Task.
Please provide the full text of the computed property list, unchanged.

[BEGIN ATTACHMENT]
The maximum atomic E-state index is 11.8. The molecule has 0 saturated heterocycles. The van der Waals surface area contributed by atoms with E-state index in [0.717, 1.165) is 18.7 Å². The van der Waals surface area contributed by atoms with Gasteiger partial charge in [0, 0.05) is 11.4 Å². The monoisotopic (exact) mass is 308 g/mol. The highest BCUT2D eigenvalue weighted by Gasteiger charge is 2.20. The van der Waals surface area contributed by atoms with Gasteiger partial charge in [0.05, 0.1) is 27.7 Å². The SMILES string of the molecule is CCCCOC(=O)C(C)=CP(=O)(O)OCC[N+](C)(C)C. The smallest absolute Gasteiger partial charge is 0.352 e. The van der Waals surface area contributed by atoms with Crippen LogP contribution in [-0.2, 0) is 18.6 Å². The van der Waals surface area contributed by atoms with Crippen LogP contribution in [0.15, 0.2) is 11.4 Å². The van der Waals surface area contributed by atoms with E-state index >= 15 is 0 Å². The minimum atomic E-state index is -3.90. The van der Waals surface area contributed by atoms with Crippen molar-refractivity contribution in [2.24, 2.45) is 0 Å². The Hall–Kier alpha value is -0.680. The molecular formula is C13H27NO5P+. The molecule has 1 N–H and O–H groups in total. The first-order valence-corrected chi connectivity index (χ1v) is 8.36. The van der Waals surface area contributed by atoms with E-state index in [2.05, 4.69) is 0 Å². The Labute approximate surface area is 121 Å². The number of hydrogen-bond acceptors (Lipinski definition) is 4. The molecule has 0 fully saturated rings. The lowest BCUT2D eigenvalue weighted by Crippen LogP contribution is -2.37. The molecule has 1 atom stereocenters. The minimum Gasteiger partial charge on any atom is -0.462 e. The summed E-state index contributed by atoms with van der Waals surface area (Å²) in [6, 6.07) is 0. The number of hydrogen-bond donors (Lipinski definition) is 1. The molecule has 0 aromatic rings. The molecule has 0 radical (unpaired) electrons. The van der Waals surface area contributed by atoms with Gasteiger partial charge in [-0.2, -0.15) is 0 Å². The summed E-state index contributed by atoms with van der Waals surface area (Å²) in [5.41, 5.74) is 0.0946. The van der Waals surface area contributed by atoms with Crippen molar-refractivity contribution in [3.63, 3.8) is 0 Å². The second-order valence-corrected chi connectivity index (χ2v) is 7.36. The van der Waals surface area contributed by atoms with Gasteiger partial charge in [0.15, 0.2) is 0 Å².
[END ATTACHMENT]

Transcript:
The maximum atomic E-state index is 11.8. The molecule has 0 saturated heterocycles. The van der Waals surface area contributed by atoms with E-state index in [0.717, 1.165) is 18.7 Å². The van der Waals surface area contributed by atoms with Gasteiger partial charge in [0, 0.05) is 11.4 Å². The monoisotopic (exact) mass is 308 g/mol. The highest BCUT2D eigenvalue weighted by Gasteiger charge is 2.20. The van der Waals surface area contributed by atoms with Gasteiger partial charge in [0.05, 0.1) is 27.7 Å². The SMILES string of the molecule is CCCCOC(=O)C(C)=CP(=O)(O)OCC[N+](C)(C)C. The smallest absolute Gasteiger partial charge is 0.352 e. The van der Waals surface area contributed by atoms with Crippen LogP contribution in [-0.2, 0) is 18.6 Å². The van der Waals surface area contributed by atoms with Crippen LogP contribution in [0.15, 0.2) is 11.4 Å². The van der Waals surface area contributed by atoms with E-state index >= 15 is 0 Å². The minimum atomic E-state index is -3.90. The van der Waals surface area contributed by atoms with Crippen molar-refractivity contribution in [2.24, 2.45) is 0 Å². The Hall–Kier alpha value is -0.680. The molecular formula is C13H27NO5P+. The molecule has 1 N–H and O–H groups in total. The first-order valence-corrected chi connectivity index (χ1v) is 8.36. The van der Waals surface area contributed by atoms with E-state index in [2.05, 4.69) is 0 Å². The Labute approximate surface area is 121 Å². The number of hydrogen-bond acceptors (Lipinski definition) is 4. The molecule has 0 fully saturated rings. The lowest BCUT2D eigenvalue weighted by Crippen LogP contribution is -2.37. The molecule has 1 atom stereocenters. The minimum Gasteiger partial charge on any atom is -0.462 e. The summed E-state index contributed by atoms with van der Waals surface area (Å²) in [6, 6.07) is 0. The number of hydrogen-bond donors (Lipinski definition) is 1. The molecule has 0 aromatic rings. The molecule has 0 radical (unpaired) electrons. The van der Waals surface area contributed by atoms with Gasteiger partial charge in [-0.2, -0.15) is 0 Å². The summed E-state index contributed by atoms with van der Waals surface area (Å²) in [5.41, 5.74) is 0.0946. The van der Waals surface area contributed by atoms with Crippen molar-refractivity contribution in [3.63, 3.8) is 0 Å². The second-order valence-corrected chi connectivity index (χ2v) is 7.36. The van der Waals surface area contributed by atoms with Gasteiger partial charge in [0.15, 0.2) is 0 Å².